- CodeFirst lets you add DataAnnotations directly to your Entities without creating partial classes. Now, some would argue that you should use the MVVM pattern and keep entities and viewmodels separate, and I can understand that. The purpose of this project is, yep, you guessed it, to build applications FAST. There are times when viewmodels are necessary, and sometimes your model and viewmodel are so far off that you have to do that, however CodeFirst really does let us use the model classes without much pushback from “purists”. Remember, in CodeFirst the model classes are just POCO objects! They’re just classes and that’s it. There’s literally no code that you have to write that’s specific to the EntityFramework (that’s all done through unicorn magic via the DbContext). So you’re free to add as many DataAnnotations as you want! Go ahead!
- EntityFramework.Migrations – If you’ve never heard of this, you need to check it out, fast. It’s essentially the db:migrate functionality from Ruby on Rails, but for EntityFramework and SQL Server. I can’t explain it all here, but it generates the SQL update script for you from one database (most recent production, for example) to another (whatever you have in your project right now). It also takes into account data loss, so you won’t lose any data on an update. You can also specify exactly what it should do in situations, but out of the box it pretty well does exactly what you want – upgrade the current production database to incorporate your changes/additions without losing data.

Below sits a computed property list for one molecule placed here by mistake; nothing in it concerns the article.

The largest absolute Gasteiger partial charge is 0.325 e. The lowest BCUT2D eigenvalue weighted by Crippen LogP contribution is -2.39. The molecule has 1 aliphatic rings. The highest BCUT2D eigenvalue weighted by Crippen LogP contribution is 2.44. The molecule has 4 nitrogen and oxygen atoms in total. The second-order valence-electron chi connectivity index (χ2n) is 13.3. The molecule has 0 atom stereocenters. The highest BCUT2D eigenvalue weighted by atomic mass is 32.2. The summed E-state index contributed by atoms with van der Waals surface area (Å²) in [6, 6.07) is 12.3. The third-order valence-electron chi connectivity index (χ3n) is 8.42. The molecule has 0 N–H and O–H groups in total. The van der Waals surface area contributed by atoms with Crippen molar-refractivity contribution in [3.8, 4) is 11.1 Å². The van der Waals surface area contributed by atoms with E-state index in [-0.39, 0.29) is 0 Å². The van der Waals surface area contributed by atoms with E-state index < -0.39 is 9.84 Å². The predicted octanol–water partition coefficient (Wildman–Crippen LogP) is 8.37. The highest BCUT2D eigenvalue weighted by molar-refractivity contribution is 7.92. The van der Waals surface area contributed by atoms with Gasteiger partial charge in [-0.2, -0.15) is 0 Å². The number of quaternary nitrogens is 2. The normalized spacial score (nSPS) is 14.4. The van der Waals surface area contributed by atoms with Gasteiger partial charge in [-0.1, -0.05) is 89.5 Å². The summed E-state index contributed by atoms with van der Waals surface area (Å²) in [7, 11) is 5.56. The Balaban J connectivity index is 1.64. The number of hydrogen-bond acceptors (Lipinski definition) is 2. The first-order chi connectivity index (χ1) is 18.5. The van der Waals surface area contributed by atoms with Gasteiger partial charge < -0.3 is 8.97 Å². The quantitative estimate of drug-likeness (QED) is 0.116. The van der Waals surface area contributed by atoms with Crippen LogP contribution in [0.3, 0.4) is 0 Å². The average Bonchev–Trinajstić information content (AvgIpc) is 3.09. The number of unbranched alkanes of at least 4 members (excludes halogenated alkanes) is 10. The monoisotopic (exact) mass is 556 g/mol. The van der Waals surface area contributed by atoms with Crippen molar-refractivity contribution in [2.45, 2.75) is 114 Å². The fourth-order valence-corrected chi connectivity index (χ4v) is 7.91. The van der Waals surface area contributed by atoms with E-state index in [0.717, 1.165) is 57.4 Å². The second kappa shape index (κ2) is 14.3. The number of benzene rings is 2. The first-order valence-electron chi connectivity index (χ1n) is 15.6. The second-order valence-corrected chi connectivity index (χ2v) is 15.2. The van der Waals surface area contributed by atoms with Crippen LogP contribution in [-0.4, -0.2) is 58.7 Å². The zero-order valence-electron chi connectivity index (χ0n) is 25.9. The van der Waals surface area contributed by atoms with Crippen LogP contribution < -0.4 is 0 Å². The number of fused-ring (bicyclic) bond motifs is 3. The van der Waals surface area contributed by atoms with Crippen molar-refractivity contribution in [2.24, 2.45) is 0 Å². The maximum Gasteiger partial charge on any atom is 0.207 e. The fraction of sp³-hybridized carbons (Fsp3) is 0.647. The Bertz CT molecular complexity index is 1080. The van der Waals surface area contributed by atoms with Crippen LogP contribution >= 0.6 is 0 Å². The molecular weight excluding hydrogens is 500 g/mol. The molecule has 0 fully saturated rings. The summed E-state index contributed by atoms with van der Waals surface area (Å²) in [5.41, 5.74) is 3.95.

These are some things I just added:
- MVCScaffolding templates for Twitter’s Bootstrap – I included the NuGet package MVCScaffolding. This lets you customize the templates that are used to generate the CRUD screens when you generate all the views for a controller. I modified the templates so that the views created will comply with Twitter’s Bootstrap framework and look great right out of the box. Some issues still may exist around dropdowns and checkboxes, which will be fixed in future releases. You can still manually add the classes once they’re generated, though.